Heat the oven to 160c/ 140c fan.
Line a baking sheet with greaseproof paper.
Sift the flour into a bowl, along with the salt.
Work the butter into the flour with your fingers, until the texture resembles breadcrumbs.
Chop the bacon into small pieces and add to the bowl with half of the cheese.
Mix together the milk, ketchup and Worcestershire sauce.
Stir the liquid into the flour until it forms a soft dough.
Roll out on a floured surface and form into a circle 7-8 inches across.
Brush with milk and cut into 8 sections.
Transfer to the baking sheet and top with remaining cheese.
Bake for 20-30 minutes until golden.

Thursday, 12 March 2020

Tastes like Heinz

Nothing says home more than a deliciously warming bowlful of Heinz cream of tomato soup. Bursting with rich, satisfying flavour, it's no wonder that this particular soup has earned a special place in our hearts as well as our kitchen cupboards.
Hands up who can´t resist a bowl of Heinz cream of tomato soup? Hands up who wants the very same soup but without the sugar,modified cornflour,dried skimmed milk,acidity regulator etc? Well Anything is possible and here it is.In Portugal these imported products are quite pricey and not that readily available to quell expat cravings, so I decided to make my own, and not only that I had a stab at making my own home made "Heinz style" baked beans(below).I put my culinary Clouseau head on and experimented with several flavour combinations to find out what could achieve that unique Heinz taste but additive free.Well even the thespian was impressed and when it comes to Heinz cream of tomato soup,its hard to pass his finishing post a winner, but he gave it the thumbs up.Currently Kraft Heinz is struggling to adapt to consumers' changing tastes and their aversion to processed food.A sharp slide in sales and earnings has shown consumers trying to embrace plant-based products.My version is not completely vegan,I must admit as it contains butter,but no artificial additives.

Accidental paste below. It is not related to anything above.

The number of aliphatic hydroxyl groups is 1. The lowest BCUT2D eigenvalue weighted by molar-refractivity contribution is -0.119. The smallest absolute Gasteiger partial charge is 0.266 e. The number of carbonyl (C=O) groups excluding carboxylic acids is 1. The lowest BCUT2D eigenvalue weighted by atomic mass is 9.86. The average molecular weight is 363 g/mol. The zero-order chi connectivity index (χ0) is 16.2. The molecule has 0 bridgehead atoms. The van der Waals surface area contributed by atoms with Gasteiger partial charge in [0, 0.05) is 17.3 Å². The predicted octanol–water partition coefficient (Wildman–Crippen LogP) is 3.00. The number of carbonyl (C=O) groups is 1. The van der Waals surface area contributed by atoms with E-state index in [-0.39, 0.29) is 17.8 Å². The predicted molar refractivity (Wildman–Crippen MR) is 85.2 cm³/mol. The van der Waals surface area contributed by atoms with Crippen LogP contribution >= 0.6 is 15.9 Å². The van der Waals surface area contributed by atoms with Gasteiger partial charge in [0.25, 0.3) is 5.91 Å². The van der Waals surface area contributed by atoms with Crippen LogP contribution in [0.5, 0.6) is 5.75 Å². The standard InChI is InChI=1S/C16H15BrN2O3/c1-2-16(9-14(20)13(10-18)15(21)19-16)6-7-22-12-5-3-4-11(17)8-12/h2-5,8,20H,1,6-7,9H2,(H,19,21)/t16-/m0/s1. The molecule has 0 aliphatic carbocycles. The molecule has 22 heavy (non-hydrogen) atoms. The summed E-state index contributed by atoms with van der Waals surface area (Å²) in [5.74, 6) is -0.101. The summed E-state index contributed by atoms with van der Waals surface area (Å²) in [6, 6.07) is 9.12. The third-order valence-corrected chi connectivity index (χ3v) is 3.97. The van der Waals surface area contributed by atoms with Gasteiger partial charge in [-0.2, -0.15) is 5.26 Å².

It could be Heinz cream of tomato soup
250g tomatoes,skinned, seeded and chopped
300g butternut squash,sliced as thinly as possible (on a mandolin)
60g butter
1 small onion, about 100g,sliced as thinly as possible
garlic,1 clove crushed
celery,1 small stick chopped
1/4 tsp thyme
1/4 tsp turmeric
1/4 tsp allspice
250ml tomato puree
Up to 700ml milk as required to dilute
Sweat the butternut squash, onion and celery with the butter in heavy based pan for 10 minutes,add the thyme turmeric and allspice and mix well continuing to cook until fragrant.Add the tomatoes, tomato puree and 300ml water.Turn the heat up and cook covered for 30 minutes.Allow to cool slightly then with a stick or hand blender blitz the soup until very thick and creamy.Slowly add up to 700ml of milk until you reach the desired consistency.You should not need as much as 700ml.

They could be Heinz baked beans
Sometimes home comforts are the things you miss when your abroad  When HJ Heinz sold his first tin of baked beans to Fortnum and Mason in London in 1886, few would’ve predicted the start of a national love affair. Yet 134 years later, baked beans are a staple for millions of Brits – synonymous with cooked breakfasts and student suppers on toast.These days, baked beans are often sold by supermarkets as a loss leader. But in 1886, Fortnum’s displayed Heinz’s tins proudly, as a pricey and exotic American import.
Reading recipes for "baked" beans it seems its only yours truly that actually bakes the beans:  others, faithful to the happily misleading name, stew them instead (though sadly not inside tins, like the real deal).Beans Meanz ...Baked,I say. 


500g / 17.5oz of Haricot Beans
Enough water to cover the beans
2 tablespoons of Oil
1 Diced Onion
1 teaspoon of Salt
1 teaspoon of Mixed Herbs
1/2 a teaspoon of Black Pepper
1 teaspoon of Paprika
1 can of chopped Tomatoes
2 dessertspoons of Brown Sugar
2 cups of Tomato Sauce (Passata)

Place the dried beans in to a large bowl and completely cover with cold water. Cover the bowl with a tea towel and leave to soak overnight or up to 24 hours.
After the beans have soaked, place the onions into a pan with the oil. Add the salt, mixed herbs, black pepper and paprika and give it all a quick mix through. Pour in the canned tomato, add the sugar and tomato sauce. Stir everything together. Drain most of the water from the soaked beans and add the beans to the tomato sauce. Place the lid on the pan and gently cook the beans in a medium oven180C for 2 – 3 hours until the beans are nice and tender. If the sauce becomes too dry add some water to the pan.
Once the beans are tender and cooked remove them from the oven and allow the beans to completely cool down.
When the beans are cooled transfer them into sterilised jars or mason jars and store the beans in the fridge.
I found the beans mature the longer you keep them, so I tend to leave the beans at least 24 hours before consuming them.

Sunday, 8 March 2020

Hake rattle and roll